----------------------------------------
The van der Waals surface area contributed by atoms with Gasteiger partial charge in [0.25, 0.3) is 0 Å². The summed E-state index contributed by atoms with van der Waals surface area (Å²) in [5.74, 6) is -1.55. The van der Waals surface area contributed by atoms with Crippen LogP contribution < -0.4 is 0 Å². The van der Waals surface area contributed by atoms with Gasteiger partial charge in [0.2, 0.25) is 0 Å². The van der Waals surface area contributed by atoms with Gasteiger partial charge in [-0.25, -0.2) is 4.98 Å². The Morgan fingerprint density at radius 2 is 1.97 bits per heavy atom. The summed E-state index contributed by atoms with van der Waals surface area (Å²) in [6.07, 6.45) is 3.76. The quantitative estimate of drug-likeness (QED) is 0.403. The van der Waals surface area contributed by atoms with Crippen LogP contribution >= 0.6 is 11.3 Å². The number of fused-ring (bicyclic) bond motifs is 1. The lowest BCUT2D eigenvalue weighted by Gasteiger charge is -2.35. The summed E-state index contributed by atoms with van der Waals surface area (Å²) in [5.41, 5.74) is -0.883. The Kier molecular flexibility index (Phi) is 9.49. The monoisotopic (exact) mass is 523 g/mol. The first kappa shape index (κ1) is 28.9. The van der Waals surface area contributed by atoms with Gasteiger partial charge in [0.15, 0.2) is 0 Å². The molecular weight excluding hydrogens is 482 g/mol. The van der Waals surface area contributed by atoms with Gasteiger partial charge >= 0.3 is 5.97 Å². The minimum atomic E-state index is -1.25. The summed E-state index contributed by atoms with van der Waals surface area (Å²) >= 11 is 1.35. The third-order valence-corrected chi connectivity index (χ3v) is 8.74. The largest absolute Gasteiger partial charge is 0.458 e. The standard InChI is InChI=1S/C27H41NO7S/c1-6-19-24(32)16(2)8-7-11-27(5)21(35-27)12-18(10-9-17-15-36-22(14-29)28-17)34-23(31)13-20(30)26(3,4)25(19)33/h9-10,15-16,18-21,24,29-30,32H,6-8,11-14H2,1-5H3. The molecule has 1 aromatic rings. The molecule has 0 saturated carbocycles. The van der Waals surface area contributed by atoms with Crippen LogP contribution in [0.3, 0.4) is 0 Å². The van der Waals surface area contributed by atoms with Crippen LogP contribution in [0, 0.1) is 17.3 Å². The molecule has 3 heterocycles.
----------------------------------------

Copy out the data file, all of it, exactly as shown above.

The van der Waals surface area contributed by atoms with Gasteiger partial charge in [0.25, 0.3) is 0 Å². The summed E-state index contributed by atoms with van der Waals surface area (Å²) in [5.74, 6) is -1.55. The van der Waals surface area contributed by atoms with Crippen LogP contribution < -0.4 is 0 Å². The van der Waals surface area contributed by atoms with Gasteiger partial charge in [0.2, 0.25) is 0 Å². The van der Waals surface area contributed by atoms with Gasteiger partial charge in [-0.25, -0.2) is 4.98 Å². The Morgan fingerprint density at radius 2 is 1.97 bits per heavy atom. The summed E-state index contributed by atoms with van der Waals surface area (Å²) in [6.07, 6.45) is 3.76. The quantitative estimate of drug-likeness (QED) is 0.403. The van der Waals surface area contributed by atoms with Crippen LogP contribution >= 0.6 is 11.3 Å². The number of fused-ring (bicyclic) bond motifs is 1. The lowest BCUT2D eigenvalue weighted by Gasteiger charge is -2.35. The summed E-state index contributed by atoms with van der Waals surface area (Å²) in [5.41, 5.74) is -0.883. The Kier molecular flexibility index (Phi) is 9.49. The monoisotopic (exact) mass is 523 g/mol. The first kappa shape index (κ1) is 28.9. The van der Waals surface area contributed by atoms with Gasteiger partial charge in [0.15, 0.2) is 0 Å². The molecular weight excluding hydrogens is 482 g/mol. The van der Waals surface area contributed by atoms with Gasteiger partial charge >= 0.3 is 5.97 Å². The minimum atomic E-state index is -1.25. The summed E-state index contributed by atoms with van der Waals surface area (Å²) >= 11 is 1.35. The third-order valence-corrected chi connectivity index (χ3v) is 8.74. The largest absolute Gasteiger partial charge is 0.458 e. The standard InChI is InChI=1S/C27H41NO7S/c1-6-19-24(32)16(2)8-7-11-27(5)21(35-27)12-18(10-9-17-15-36-22(14-29)28-17)34-23(31)13-20(30)26(3,4)25(19)33/h9-10,15-16,18-21,24,29-30,32H,6-8,11-14H2,1-5H3. The molecule has 1 aromatic rings. The molecule has 0 saturated carbocycles. The van der Waals surface area contributed by atoms with Crippen LogP contribution in [0.3, 0.4) is 0 Å². The van der Waals surface area contributed by atoms with Crippen LogP contribution in [0, 0.1) is 17.3 Å². The molecule has 3 heterocycles.